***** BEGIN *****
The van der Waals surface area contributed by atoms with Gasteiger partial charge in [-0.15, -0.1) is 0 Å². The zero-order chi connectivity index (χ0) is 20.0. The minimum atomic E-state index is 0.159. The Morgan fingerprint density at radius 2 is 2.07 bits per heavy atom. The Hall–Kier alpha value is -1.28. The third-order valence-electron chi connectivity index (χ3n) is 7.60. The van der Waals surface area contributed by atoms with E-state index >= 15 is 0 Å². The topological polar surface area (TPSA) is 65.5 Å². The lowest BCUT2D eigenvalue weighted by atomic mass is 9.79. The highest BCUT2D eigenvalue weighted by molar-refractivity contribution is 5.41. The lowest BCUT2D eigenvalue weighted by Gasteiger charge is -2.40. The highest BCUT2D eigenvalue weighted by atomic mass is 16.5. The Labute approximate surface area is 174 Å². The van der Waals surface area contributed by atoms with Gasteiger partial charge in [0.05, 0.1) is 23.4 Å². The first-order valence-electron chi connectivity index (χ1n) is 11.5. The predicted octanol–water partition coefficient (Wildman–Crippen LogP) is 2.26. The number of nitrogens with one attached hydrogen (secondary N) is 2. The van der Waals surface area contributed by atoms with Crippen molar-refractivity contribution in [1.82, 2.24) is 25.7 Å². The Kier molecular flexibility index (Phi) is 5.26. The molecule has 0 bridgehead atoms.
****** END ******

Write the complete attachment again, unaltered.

The van der Waals surface area contributed by atoms with Gasteiger partial charge in [-0.15, -0.1) is 0 Å². The zero-order chi connectivity index (χ0) is 20.0. The minimum atomic E-state index is 0.159. The Morgan fingerprint density at radius 2 is 2.07 bits per heavy atom. The Hall–Kier alpha value is -1.28. The third-order valence-electron chi connectivity index (χ3n) is 7.60. The van der Waals surface area contributed by atoms with E-state index >= 15 is 0 Å². The topological polar surface area (TPSA) is 65.5 Å². The lowest BCUT2D eigenvalue weighted by atomic mass is 9.79. The highest BCUT2D eigenvalue weighted by molar-refractivity contribution is 5.41. The lowest BCUT2D eigenvalue weighted by Gasteiger charge is -2.40. The highest BCUT2D eigenvalue weighted by atomic mass is 16.5. The Labute approximate surface area is 174 Å². The van der Waals surface area contributed by atoms with Gasteiger partial charge in [0.05, 0.1) is 23.4 Å². The first-order valence-electron chi connectivity index (χ1n) is 11.5. The predicted octanol–water partition coefficient (Wildman–Crippen LogP) is 2.26. The number of nitrogens with one attached hydrogen (secondary N) is 2. The van der Waals surface area contributed by atoms with Crippen molar-refractivity contribution in [1.82, 2.24) is 25.7 Å². The Kier molecular flexibility index (Phi) is 5.26. The molecule has 0 bridgehead atoms.